State Department spokeswoman Jennifer Psaki and her deputy, Marie Harf, have spent the week being attacked by right-wing media. They have been targets of particularly harsh, personal attacks, using language that demeans both women and is almost never used to describe men in similar high-profile positions, regardless of what they say.
On February 19, the Daily Caller equated Psaki to a game where players take turns kicking a bead-filled ball around, when it was announced she has been tapped by President Obama to be the White House Communications Director: "Hacky Psaki: Obama Spokeslady Kicked Back To WH After Stint At State Dept."
The National Review's Ian Tuttle called the two women an incapable "hapless duo" with a "Lucy and Ethel routine" (Harf is blonde, Psaki a red head) who were trying to create a version of the comedy film Legally Blonde at the US Department of State. In a separate piece, the conservative journal of record's Kevin Williamson called Harf "cretinous" and a "misfit who plays Messy Marvin to Jen Psaki's feckless Pippi Longstocking."
It's one thing to disagree with and criticize a strategy or policy, it's another to belittle and undermine a person's intelligence and legitimacy by resorting to misogynist attacks.
I've worked with Jen Psaki, she's no lightweight. While I don't know Harf, according to her bio she spent two years during the Bush administration as a CIA analyst on Middle East leadership issues, has a masters degree in foreign affairs from the University of Virginia, and a Bachelor's Degree in Political Science with concentrations in Russian and Eastern European Studies and Jewish Studies, having graduated from Indiana University with honors.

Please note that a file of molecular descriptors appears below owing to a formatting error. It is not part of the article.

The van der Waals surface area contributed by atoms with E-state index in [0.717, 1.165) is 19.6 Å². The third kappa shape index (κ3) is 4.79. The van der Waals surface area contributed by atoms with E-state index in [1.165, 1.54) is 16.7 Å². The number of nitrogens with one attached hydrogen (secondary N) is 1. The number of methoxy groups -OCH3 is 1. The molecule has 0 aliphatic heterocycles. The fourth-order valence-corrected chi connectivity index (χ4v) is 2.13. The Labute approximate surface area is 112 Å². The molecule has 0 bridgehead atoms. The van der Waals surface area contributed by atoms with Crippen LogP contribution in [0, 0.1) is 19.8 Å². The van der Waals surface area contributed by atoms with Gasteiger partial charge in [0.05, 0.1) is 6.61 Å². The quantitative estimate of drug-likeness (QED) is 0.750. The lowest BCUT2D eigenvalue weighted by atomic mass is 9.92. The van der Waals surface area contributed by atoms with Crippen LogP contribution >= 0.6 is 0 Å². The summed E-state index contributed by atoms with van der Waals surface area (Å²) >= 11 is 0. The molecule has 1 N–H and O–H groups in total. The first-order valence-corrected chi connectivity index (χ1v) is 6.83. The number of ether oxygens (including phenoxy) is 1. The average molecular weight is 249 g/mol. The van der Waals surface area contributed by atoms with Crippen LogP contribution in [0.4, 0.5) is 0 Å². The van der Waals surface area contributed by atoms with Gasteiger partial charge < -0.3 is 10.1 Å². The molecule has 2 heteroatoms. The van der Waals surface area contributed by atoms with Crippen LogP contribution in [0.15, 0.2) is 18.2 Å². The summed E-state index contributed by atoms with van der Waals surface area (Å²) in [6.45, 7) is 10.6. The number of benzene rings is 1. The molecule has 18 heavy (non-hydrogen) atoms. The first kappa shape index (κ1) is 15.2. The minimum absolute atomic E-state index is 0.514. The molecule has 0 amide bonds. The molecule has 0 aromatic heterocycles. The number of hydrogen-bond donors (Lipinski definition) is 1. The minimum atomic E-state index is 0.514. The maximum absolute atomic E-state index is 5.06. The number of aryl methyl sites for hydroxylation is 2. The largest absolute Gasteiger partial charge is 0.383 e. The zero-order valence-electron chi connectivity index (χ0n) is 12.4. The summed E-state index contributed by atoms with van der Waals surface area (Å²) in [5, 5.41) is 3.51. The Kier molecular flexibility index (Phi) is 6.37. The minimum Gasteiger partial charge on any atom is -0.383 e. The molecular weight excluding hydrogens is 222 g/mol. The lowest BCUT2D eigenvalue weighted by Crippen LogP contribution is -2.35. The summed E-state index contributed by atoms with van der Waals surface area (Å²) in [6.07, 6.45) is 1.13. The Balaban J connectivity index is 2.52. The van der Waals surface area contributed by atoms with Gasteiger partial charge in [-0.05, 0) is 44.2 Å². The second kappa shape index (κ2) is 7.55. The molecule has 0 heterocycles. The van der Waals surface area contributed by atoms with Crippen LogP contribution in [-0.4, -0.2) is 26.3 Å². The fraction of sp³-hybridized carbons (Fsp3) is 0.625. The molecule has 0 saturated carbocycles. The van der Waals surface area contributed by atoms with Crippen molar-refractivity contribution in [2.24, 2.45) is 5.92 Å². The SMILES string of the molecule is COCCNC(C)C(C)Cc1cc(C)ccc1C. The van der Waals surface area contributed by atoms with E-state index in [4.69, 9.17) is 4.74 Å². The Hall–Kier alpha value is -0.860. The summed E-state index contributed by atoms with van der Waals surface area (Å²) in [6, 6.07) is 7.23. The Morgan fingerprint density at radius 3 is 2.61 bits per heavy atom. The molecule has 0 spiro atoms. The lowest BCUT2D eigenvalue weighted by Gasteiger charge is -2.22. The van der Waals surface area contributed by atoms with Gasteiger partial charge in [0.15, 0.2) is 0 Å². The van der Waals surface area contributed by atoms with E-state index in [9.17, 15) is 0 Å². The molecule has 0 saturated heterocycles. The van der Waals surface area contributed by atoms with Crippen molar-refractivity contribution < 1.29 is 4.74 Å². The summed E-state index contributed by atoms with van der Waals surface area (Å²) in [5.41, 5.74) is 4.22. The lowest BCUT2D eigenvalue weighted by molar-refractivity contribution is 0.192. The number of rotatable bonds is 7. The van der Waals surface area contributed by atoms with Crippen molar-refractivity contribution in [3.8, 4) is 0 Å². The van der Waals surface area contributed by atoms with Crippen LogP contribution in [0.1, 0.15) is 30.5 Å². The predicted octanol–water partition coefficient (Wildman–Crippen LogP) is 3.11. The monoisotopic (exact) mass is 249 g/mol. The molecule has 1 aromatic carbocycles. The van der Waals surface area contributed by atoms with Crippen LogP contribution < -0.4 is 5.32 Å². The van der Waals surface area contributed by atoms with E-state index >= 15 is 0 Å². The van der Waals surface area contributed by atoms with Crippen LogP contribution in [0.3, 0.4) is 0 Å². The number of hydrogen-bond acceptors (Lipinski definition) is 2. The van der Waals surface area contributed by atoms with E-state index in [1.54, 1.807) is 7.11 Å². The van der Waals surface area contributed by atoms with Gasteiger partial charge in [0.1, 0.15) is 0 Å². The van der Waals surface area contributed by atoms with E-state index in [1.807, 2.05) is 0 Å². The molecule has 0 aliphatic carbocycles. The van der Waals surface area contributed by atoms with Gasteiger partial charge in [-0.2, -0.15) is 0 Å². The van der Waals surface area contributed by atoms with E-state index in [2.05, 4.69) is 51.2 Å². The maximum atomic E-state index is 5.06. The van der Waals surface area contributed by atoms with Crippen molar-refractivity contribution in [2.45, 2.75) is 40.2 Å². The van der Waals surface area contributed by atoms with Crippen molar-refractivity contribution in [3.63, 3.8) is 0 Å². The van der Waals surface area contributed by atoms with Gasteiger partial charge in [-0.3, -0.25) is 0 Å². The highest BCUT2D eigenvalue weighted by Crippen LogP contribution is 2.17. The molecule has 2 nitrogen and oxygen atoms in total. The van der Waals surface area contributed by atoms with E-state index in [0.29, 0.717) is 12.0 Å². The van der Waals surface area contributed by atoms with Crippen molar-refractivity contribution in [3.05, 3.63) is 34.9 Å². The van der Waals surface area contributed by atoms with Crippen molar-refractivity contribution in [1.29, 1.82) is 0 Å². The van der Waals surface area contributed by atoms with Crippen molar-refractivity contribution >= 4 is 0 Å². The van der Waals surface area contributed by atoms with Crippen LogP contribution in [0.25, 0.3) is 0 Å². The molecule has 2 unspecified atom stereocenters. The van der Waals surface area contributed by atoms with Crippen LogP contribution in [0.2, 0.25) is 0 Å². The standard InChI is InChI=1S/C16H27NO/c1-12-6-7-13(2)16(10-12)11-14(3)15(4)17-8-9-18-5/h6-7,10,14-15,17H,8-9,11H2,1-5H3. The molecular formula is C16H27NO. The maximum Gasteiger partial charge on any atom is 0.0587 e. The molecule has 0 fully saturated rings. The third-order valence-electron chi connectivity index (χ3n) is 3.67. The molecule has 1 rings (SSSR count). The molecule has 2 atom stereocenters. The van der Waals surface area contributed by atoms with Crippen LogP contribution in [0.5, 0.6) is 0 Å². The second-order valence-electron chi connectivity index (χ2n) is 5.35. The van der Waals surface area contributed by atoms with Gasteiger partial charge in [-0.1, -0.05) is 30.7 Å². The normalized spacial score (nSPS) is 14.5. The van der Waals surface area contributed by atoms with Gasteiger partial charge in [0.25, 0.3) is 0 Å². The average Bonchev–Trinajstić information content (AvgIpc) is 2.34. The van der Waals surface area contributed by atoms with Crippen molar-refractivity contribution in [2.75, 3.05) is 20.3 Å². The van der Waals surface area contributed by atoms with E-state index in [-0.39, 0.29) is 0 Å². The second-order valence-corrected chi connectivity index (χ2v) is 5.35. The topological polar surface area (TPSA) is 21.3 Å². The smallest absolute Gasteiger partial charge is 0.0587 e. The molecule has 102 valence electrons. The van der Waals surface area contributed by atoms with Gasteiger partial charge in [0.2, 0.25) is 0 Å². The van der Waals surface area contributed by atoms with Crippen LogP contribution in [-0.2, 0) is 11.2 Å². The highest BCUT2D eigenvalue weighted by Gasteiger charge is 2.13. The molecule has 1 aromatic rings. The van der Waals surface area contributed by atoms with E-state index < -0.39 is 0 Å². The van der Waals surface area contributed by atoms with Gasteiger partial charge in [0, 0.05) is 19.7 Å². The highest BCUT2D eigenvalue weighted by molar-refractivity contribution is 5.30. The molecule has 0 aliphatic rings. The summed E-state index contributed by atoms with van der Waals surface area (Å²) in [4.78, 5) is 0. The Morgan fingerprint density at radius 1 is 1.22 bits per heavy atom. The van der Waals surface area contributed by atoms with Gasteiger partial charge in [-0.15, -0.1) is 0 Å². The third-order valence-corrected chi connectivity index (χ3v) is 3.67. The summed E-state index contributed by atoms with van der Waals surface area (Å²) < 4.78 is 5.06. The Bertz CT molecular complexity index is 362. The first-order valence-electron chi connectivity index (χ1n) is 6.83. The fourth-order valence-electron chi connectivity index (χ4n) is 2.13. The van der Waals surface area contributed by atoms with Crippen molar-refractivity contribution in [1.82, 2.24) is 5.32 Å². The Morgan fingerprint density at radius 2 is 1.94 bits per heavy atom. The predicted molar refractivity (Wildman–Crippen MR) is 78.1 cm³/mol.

Despite their credentials, Rachel Campos-Duffy, co-host of Fox News' Outnumbered, mocked the two women by saying they look more like sorority girls than serious professionals. Duffy's comment illustrates that denigrating, sexist comments reducing women to commentary about their looks or their intelligence aren't constrained by gender; nor are they constrained by political party, as attacks leveled from conservatives about Michele Bachmann's migraines illustrated.
The media's absurd 30+ year obsession with Hillary Clinton's appearance and David Letterman's comment that former Governor Sarah Palin had a "slutty flight attendant look" make it clear that almost nothing is out of bounds when criticizing a woman regardless of what she is saying. I say that as someone who -- despite profound substantive differences -- spoke out against the attacks made on both Palin and Bachmann.
What makes the right-wing media attacks against Harf even more egregious -- despite the familiarity of the larger pattern -- is that she is essentially saying the same thing a number of high-profile conservative men have also said previously. Yet those men weren't attacked -- some were even praised.
Harf drew the wrath of conservatives for commenting that "We cannot kill our way out of this war" against the Islamic State during a February 16 interview on Hardball. For this she is being portrayed as a "a damn naïve fool" by conservatives, who ignore her full comments, suggesting that she didn't also talk about the importance of military strikes as well as other tactics: